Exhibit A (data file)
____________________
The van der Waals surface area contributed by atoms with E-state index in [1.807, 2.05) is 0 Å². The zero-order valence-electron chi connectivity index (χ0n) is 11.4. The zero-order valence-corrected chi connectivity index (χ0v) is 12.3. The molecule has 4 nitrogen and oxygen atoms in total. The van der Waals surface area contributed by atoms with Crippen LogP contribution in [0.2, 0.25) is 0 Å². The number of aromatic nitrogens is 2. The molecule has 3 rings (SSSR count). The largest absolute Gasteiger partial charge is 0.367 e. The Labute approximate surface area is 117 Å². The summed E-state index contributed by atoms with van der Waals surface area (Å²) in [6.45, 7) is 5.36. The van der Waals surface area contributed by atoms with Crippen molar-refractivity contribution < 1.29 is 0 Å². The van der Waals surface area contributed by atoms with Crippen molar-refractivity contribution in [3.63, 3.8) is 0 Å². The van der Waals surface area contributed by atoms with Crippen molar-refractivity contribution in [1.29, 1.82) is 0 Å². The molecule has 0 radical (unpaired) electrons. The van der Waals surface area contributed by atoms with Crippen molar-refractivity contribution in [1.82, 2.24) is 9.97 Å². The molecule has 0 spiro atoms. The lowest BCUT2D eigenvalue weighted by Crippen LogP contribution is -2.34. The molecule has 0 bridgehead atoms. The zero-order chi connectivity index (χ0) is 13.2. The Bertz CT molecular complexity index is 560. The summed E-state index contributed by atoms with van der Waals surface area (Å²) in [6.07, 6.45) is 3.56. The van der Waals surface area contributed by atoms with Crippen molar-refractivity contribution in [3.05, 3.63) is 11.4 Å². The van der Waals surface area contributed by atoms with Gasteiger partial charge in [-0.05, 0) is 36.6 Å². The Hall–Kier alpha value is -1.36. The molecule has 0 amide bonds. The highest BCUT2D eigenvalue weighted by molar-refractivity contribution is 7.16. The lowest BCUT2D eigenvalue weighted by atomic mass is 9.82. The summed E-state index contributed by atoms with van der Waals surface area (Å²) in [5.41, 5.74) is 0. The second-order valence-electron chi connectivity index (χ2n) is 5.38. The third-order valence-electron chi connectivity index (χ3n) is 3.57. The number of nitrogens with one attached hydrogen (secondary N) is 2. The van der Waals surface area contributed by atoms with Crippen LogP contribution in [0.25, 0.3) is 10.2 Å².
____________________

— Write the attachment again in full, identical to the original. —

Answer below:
The van der Waals surface area contributed by atoms with E-state index in [1.807, 2.05) is 0 Å². The zero-order valence-electron chi connectivity index (χ0n) is 11.4. The zero-order valence-corrected chi connectivity index (χ0v) is 12.3. The molecule has 4 nitrogen and oxygen atoms in total. The van der Waals surface area contributed by atoms with Crippen LogP contribution in [0.2, 0.25) is 0 Å². The number of aromatic nitrogens is 2. The molecule has 3 rings (SSSR count). The largest absolute Gasteiger partial charge is 0.367 e. The Labute approximate surface area is 117 Å². The summed E-state index contributed by atoms with van der Waals surface area (Å²) in [6.45, 7) is 5.36. The van der Waals surface area contributed by atoms with Crippen molar-refractivity contribution < 1.29 is 0 Å². The van der Waals surface area contributed by atoms with Crippen molar-refractivity contribution in [3.63, 3.8) is 0 Å². The van der Waals surface area contributed by atoms with Crippen molar-refractivity contribution in [1.29, 1.82) is 0 Å². The molecule has 0 radical (unpaired) electrons. The van der Waals surface area contributed by atoms with Crippen molar-refractivity contribution in [1.82, 2.24) is 9.97 Å². The molecule has 0 spiro atoms. The lowest BCUT2D eigenvalue weighted by Crippen LogP contribution is -2.34. The molecule has 0 bridgehead atoms. The zero-order chi connectivity index (χ0) is 13.2. The Bertz CT molecular complexity index is 560. The summed E-state index contributed by atoms with van der Waals surface area (Å²) in [6.07, 6.45) is 3.56. The van der Waals surface area contributed by atoms with Crippen molar-refractivity contribution in [3.05, 3.63) is 11.4 Å². The van der Waals surface area contributed by atoms with Gasteiger partial charge in [-0.05, 0) is 36.6 Å². The Hall–Kier alpha value is -1.36. The molecule has 0 amide bonds. The highest BCUT2D eigenvalue weighted by molar-refractivity contribution is 7.16. The lowest BCUT2D eigenvalue weighted by atomic mass is 9.82. The summed E-state index contributed by atoms with van der Waals surface area (Å²) in [5.41, 5.74) is 0. The second-order valence-electron chi connectivity index (χ2n) is 5.38. The third-order valence-electron chi connectivity index (χ3n) is 3.57. The number of nitrogens with one attached hydrogen (secondary N) is 2. The van der Waals surface area contributed by atoms with Crippen LogP contribution in [0.25, 0.3) is 10.2 Å².